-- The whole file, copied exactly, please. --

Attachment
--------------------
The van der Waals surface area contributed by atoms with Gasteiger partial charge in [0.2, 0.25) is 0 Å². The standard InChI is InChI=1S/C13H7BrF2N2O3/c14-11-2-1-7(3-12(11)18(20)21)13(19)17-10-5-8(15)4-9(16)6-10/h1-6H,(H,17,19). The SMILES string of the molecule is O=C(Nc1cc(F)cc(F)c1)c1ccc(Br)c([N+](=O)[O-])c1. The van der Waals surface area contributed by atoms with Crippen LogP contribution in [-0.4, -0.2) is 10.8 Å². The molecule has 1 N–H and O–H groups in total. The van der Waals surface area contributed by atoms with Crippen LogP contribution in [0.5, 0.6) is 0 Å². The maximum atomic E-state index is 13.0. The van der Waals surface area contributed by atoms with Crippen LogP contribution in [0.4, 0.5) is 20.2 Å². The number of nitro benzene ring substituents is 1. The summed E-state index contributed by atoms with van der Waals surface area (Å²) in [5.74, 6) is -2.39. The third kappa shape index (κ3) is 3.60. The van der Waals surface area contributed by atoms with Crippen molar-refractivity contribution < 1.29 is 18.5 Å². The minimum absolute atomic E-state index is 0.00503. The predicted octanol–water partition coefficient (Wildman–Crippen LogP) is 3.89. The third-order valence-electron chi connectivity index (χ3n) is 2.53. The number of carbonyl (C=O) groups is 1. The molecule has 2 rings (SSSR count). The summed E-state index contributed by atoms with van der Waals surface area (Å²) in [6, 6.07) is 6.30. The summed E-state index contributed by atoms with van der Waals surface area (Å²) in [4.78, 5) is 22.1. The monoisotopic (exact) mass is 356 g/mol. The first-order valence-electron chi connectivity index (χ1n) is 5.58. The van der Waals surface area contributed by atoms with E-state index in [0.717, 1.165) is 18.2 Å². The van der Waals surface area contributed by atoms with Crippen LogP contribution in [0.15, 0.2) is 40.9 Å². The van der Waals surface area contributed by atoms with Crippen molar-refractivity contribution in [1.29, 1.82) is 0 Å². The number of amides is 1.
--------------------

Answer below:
The van der Waals surface area contributed by atoms with Gasteiger partial charge in [0.2, 0.25) is 0 Å². The standard InChI is InChI=1S/C13H7BrF2N2O3/c14-11-2-1-7(3-12(11)18(20)21)13(19)17-10-5-8(15)4-9(16)6-10/h1-6H,(H,17,19). The SMILES string of the molecule is O=C(Nc1cc(F)cc(F)c1)c1ccc(Br)c([N+](=O)[O-])c1. The van der Waals surface area contributed by atoms with Crippen LogP contribution in [-0.4, -0.2) is 10.8 Å². The molecule has 1 N–H and O–H groups in total. The van der Waals surface area contributed by atoms with Crippen LogP contribution in [0.5, 0.6) is 0 Å². The maximum atomic E-state index is 13.0. The van der Waals surface area contributed by atoms with Crippen LogP contribution in [0.4, 0.5) is 20.2 Å². The number of nitro benzene ring substituents is 1. The summed E-state index contributed by atoms with van der Waals surface area (Å²) in [5.74, 6) is -2.39. The third kappa shape index (κ3) is 3.60. The van der Waals surface area contributed by atoms with Crippen molar-refractivity contribution < 1.29 is 18.5 Å². The minimum absolute atomic E-state index is 0.00503. The predicted octanol–water partition coefficient (Wildman–Crippen LogP) is 3.89. The third-order valence-electron chi connectivity index (χ3n) is 2.53. The number of carbonyl (C=O) groups is 1. The molecule has 2 rings (SSSR count). The summed E-state index contributed by atoms with van der Waals surface area (Å²) in [6, 6.07) is 6.30. The summed E-state index contributed by atoms with van der Waals surface area (Å²) in [4.78, 5) is 22.1. The monoisotopic (exact) mass is 356 g/mol. The first-order valence-electron chi connectivity index (χ1n) is 5.58. The van der Waals surface area contributed by atoms with E-state index in [0.717, 1.165) is 18.2 Å². The van der Waals surface area contributed by atoms with Crippen LogP contribution in [0.15, 0.2) is 40.9 Å². The van der Waals surface area contributed by atoms with Crippen molar-refractivity contribution in [1.29, 1.82) is 0 Å². The number of amides is 1.